This is an essay I recently submitted to my English Writing class, it’s based on a concept of a dream I had.
Empathy? Never Heard of Such Thing
One day, I tossed and turned within my sleep. I could feel myself waking up, but at the same time I felt myself within my dream. Then, suddenly, a ray of intense light knocked me off the bed I was in. I got up, and decided that yesterday night was too much. I took the course of my morning ritual (brush teeth, wash face, get dressed). As I was eating my favorite cereal which tasted less sweet than usual, the breeze blew in from the open window. As I felt a shiver run down my spine, and goose bumps go up my arms, I also experienced an eerie feeling that I was alone. I decided to shrug it off and go on with my day. I opened the door and left my apartment, my footsteps seemed to echo as it would inside a cave.
I made my way within the city, all seemed normal, all seemed well. Although, there was this bird looking at me funny from an electric pole as I walked past it. A beautiful built rustic church was nearby and I decided to see what was going on. I looked through the windows that weren’t already tinted. “No, no, no, no”, said the congregation simultaneously. The preacher’s “No” was the loudest of them all. Being puzzled, I decided to infer that this was an election of a clergy man of some sort. I walked on, and from the cold weather I could have sworn we were in England or something.
Sirens echoed nearby, and I felt a pinch of some sort throughout my body. What lay ahead was a disaster. It seemed to be a terrible car accident involving at least three cars. There they were: the cars, in the middle of an intersection, all smashed together like cans at the front bumpers. Bodies lay hanging, only one survivor sitting down with his head in his hands, looking like someone punched him in the stomach. I had never witnessed death, but I as well felt the oxygen being robbed from me. I remained in the sidewalk, as a spectator unable to help. I yelled inside my head to move, do anything besides stand there.
Then, I decided to survey the rest of the environment. People were glancing, without stopping. I then realized that I was the only one who was standing in the sidewalk. Everyone else just glanced and kept on moving. I did a 360 degrees turn and everyone, everyone just kept walking. The paramedics finally decided that there was nothing they could do to revive the bodies and just carried the man with the somber face into the ambulance truck and drove off. All of this they did with complete indifference, not a drop of perspiration ran down their faces. They were in no hurry; they just loaded the man in the ambulance truck as if they were loading a bag of packaging peanuts.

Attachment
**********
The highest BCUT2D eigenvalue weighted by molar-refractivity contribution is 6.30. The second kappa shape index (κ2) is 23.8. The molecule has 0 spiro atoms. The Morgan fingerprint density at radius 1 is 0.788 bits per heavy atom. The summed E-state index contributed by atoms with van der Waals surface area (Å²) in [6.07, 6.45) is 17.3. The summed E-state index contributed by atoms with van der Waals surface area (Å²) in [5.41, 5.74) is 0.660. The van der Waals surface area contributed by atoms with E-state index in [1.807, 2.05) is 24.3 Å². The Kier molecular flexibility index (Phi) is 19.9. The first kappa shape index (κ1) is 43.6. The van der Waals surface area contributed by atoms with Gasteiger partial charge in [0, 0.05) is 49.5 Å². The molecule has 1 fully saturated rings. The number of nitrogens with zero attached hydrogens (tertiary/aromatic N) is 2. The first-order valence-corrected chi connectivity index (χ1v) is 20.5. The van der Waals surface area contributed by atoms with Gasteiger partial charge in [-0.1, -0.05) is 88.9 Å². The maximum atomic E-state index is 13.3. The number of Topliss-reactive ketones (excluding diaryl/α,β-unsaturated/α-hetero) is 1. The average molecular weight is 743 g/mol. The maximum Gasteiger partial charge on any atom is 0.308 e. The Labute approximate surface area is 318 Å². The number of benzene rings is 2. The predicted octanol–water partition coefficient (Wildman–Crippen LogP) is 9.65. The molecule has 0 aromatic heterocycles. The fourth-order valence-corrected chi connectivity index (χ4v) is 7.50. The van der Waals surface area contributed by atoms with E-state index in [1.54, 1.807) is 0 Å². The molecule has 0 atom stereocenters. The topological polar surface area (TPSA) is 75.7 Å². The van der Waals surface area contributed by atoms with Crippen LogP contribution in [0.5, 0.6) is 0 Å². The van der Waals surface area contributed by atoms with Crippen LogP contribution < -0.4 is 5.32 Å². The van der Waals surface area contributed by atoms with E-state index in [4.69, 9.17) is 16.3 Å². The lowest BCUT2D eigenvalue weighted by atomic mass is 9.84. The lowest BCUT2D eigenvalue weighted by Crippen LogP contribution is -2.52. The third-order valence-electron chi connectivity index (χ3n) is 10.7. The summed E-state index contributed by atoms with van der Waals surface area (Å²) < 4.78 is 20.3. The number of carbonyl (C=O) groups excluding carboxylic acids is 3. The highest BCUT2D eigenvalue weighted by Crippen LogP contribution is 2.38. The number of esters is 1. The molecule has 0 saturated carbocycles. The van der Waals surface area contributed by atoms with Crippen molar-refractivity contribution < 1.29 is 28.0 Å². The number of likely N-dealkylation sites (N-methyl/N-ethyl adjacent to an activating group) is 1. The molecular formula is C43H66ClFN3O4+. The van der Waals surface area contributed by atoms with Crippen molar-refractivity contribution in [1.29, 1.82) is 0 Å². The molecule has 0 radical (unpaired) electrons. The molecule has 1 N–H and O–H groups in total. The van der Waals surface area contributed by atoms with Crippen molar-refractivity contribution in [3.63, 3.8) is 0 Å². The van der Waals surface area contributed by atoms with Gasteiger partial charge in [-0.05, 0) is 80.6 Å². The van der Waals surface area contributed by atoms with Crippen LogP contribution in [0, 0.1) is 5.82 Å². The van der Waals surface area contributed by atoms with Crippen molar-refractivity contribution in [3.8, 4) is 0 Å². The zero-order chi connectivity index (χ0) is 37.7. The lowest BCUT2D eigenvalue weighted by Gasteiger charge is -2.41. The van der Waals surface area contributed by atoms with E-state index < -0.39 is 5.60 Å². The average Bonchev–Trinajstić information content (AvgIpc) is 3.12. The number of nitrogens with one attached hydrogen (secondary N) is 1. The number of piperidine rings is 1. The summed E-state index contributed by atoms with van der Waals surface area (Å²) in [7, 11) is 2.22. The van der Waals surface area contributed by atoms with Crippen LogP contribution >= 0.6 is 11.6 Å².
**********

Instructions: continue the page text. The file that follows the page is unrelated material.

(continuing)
After regaining half of my composure, I decided to make my way to the hospital. It was about five blocks away. The hospital was as normal as could be, but the same indifferent faces flooded the scene. How could I have not noticed everybody’s expression before? I walked into a random room, as I saw a patient on her bed. There was also another woman sitting on a chair while reading a magazine nearby, who held a striking resemblance to the patient. The bed ridden woman had death written all over her and with one of her trembling IV covered arms, held one page of sheet music. The title was a little blurry because it had tear marks, probably from the woman herself. As her cheeks glistened against the sunlight, a middle aged male doctor approached her from the door he entered. “You have at the most three days to live.” he said to her in the most monotonous voice possible. He left after a millisecond. The other, much healthier relative, just glanced at the patient, and returned to her magazine. I again, was unable to speak, and I swiftly left the room, the hospital.
The bird that I had seen earlier was present outside the hospital, the animal, which was a falcon, stared at me for the longest time as I felt myself approaching it. It was perching at a lamppost; I was shaking as I walked towards it. I saw myself through its eyes; I was reflected by those eyes. Then, the most beautiful thing occurred: I saw a single tear drop fall from those eyes. The tear was so full of all things evil, like Pandora’s Box, the tear fell and was followed by a splash on the concrete. I myself felt an invisible connection to the bird, he squawked, and I was releasing tears as well. When my last tear had hit the ground, the aura of loneliness was gone, an aura of which until that moment had been dissolving my insides and leaving me unable to speak my mind.
With the bird still perched at the lamppost, I looked to my right and the church I had visited earlier was still there. I decided that I should rethink my conclusion of what I had witnessed earlier given the recent events I had gone through. I still heard the congregation say: “No, no, no, no”. I then realized that the preacher was also saying other things: “Do you feel Christ’s love in your heart?”, “Do you feel the unity and peace within us, on this day?”, “Do you rejoice with your fellow brethren and sisters?” followed by the simultaneously, now robotic noes. The pastor replied: “No?” I then realized this repetitive spectacle was their daily sermon.
I wanted out; I could not take any more of this cold life. I could only hope that like Pandora’s Box, the last thing remaining, being that tear I had shed with my fellow aviator, was hope. Hope that this is all a dream, and that the heat from that tear could heat up the cold this world without empathy had brought. Then, in my struggles, there was hope, the light that had made me leave a bed, had made me ascend a more familiar one.